Starting in 2016, I began researching the Cantwell Formation with a team from the University of Alaska Museum of the North, led by museum director Dr. Patrick Druckenmiller. We set out to address various unanswered questions such as: (1) How old are the tracks? (2) What types of depositional environments are represented? (3) What types of dinosaurs made the tracks and what does this tell us about dinosaur diversity during the Late Cretaceous at high paleolatitudes? Research continues to show the extensive history of dinosaur presence in the region. There is much work left to do, however, as we are still scratching the surface of paleontological research in DENA.
In 2010 an incredible new tracksite was discovered, named “The Coliseum”. The site is an area larger than a football field and consists of more than 65 meters thick of sedimentary rock, making it the largest track-bearing site not only in DENA, but the entirety of Alaska. The area has been tilted to a >70˚ angle incline and has eroded along flat surfaces to expose many hundreds of tracks on multiple beds (Figure 3). The site is challenging to investigate because it is remote and many of the tracks are exposed on cliffsides, which are not easily or safely accessible. A wide variety of dinosaur tracks have been found in the Coliseum, including avian and non-avian theropods, ceratopsids, and ornithopods. Dinosaur trackways are also present, including one composed of more than twenty tracks belonging to a single individual.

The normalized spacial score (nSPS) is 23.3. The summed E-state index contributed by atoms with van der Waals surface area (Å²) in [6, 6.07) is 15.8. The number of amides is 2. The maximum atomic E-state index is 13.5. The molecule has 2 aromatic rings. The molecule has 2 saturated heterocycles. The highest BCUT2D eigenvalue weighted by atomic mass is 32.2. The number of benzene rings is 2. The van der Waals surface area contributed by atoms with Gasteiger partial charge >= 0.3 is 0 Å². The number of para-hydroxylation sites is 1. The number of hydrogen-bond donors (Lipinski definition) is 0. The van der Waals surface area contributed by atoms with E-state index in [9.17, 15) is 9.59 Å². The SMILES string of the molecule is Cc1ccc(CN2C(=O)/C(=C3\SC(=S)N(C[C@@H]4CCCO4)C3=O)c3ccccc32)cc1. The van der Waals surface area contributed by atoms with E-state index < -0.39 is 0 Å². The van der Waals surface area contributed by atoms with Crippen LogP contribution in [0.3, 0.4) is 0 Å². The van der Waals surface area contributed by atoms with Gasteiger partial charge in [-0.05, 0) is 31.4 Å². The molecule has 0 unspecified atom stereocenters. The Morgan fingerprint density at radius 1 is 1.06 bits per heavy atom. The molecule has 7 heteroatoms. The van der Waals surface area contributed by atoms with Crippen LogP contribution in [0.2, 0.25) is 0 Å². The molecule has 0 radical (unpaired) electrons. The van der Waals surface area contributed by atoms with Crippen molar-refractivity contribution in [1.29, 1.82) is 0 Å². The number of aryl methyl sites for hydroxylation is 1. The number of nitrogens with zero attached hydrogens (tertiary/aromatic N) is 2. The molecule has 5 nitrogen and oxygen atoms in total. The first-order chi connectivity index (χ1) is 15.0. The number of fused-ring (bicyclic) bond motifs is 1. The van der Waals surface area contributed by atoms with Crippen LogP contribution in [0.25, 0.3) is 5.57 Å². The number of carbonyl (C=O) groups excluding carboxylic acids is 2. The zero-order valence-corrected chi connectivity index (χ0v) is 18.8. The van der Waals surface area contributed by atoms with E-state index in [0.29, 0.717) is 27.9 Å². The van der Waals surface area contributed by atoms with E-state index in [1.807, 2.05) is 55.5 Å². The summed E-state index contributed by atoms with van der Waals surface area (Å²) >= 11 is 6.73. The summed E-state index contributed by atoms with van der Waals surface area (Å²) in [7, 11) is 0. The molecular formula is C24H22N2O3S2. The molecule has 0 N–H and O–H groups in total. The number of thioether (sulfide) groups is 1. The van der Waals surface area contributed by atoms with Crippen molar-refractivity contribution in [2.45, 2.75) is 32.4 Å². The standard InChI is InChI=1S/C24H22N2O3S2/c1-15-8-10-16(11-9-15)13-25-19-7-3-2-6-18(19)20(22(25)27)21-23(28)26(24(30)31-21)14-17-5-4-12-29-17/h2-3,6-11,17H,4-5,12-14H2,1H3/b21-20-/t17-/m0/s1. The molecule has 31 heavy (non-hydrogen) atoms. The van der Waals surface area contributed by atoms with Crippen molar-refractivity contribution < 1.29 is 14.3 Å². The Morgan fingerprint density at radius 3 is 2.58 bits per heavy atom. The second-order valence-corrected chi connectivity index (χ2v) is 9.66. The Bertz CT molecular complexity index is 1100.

As the Coliseum is part of a national park and preserve, it is imperative to use non-destructive methods of data collection in order to study the site. Instead of digging and removing the tracks, they were instead recreated using silicone putty peels (Figure 4) and virtual 3-D models using photogrammetry. Photogrammetry is the science of taking overlapping photographs around a subject at different angles and orientations, processing the photographs using computer software to measure the distance between each photograph, and then using these measurements to generate a 3-D model. Because of the size of the Coliseum and the difficulty of accessing the tracks exposed on the steep cliff faces, we used Unmanned Aerial Vehicle (UAV)-assisted photogrammetry to map the site. On a smaller scale, handheld photogrammetry was used on individual tracks. In these cases, the models of the tracks were processed to generate digital elevation models (Figure 5). The resulting models were used for comparative analyses between other dinosaur tracks and for interpreting probable trackmakers.